"Now With Ultra-Violent Zombie Mayhem!"

I was recently chatting with a friend of mine about books, and I said that I wanted something with witty dialog and a strong female lead. To my surprise, one of the books she recommended was Pride and Prejudice, by Jane Austen. This is a book that I read a million years ago, when I was in high school, but I have to admit that I couldn't remember anything about it: not the names of the characters, or the plot, or what it was about. I had a vague feeling that it was a love story, but that's about it. A few weeks later, when I was between other books, I picked it up off the shelf and decided to give it a go. Now there are some books that I fall right into and it's like taking a deep breath and diving into another world...and then there are some that are more of a slog until I really understand the characters, what's going on, and really want to find out what happens next. This book fell into that second camp, but once I was used to the style and the language, I found myself staying up late to find out how, exactly, Elizabeth Bennett would end up with the reserved Mr. Darcy. It was a satisfying race to the finish, and when I was done, I looked around and thought "Now what?"

I don't know if it's just me, or if there are suddenly a lot more books about vampires, zombies, werewolves and the like than there used to be, but I suddenly see them everywhere. I had previously heard about Pride and Prejudice and Zombies: The Classic Regency Romance-- Now with Ultraviolent Zombie Mayhem! and was now in a position to think "How in the world would you pull that off?" Since the idea of "ultraviolent zombie mayhem" is so contrary to the whole Regency romance idea, I decided to find out if Seth Grahame-Smith had pulled it off with any grace. In fact, I found myself surprisingly impressed by the way he inserted zombies without totally changing the course of the story, and even used zombies in ways that support the plot, rather than just feeling like a gimmick. Believe it or not, this book stays pretty true to the original, even if there are zombies eating cauliflower (they mistake the cauliflower for brains) and attacking humans on a regular basis. It did not take long for me to realize I was having fun, and was looking forward to finding out what twist would show up next. Although I was glad that I had recently read the original, since it let me really appreciate the zombie mash-up features, I'm sure reading this without any "prep" would be a piece of cake, and also enjoyable for someone who enjoys a parody, or is looking for a hilarious variation on the staid period piece.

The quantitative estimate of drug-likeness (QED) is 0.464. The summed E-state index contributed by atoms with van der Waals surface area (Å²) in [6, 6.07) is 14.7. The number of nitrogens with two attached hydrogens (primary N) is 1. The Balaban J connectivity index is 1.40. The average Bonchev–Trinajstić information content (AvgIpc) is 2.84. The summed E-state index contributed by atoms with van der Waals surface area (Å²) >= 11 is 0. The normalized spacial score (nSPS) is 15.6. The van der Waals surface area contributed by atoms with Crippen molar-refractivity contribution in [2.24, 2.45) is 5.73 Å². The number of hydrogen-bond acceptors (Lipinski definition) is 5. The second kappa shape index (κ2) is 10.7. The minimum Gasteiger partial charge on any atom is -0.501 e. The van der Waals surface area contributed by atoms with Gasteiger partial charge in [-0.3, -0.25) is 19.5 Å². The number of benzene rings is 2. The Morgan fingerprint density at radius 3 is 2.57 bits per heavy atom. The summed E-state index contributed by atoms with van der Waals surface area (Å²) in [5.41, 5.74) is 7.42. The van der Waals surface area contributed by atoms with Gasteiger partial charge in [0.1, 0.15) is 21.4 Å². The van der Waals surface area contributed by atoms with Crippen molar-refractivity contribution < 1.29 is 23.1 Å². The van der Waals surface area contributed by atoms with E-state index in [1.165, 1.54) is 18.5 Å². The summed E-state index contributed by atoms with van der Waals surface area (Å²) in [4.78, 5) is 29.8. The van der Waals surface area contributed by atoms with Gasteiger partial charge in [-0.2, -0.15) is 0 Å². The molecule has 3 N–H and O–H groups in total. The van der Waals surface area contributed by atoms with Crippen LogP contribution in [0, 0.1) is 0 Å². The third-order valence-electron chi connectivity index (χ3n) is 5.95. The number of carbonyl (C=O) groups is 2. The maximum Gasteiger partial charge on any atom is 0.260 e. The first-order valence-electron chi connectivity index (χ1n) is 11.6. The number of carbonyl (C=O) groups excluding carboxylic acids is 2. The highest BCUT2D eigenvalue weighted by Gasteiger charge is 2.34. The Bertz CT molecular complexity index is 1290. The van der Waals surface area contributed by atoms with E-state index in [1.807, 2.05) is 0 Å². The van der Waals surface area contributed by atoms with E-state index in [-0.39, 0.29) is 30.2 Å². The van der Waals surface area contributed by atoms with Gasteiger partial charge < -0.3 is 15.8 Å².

Now I'm on the hunt for a new book. And it looks like I have my choice of mash-ups if I want to go that route, since there's Little Vampire Women, Sense and Sensibility and Sea Monsters, and Abraham Lincoln: Vampire Hunter, among others, but maybe I'll take a break and watch the movie Pride and Prejudice. I know I'll have multiple choices, since it's been remade multiple times. Have they made a movie version with zombies yet?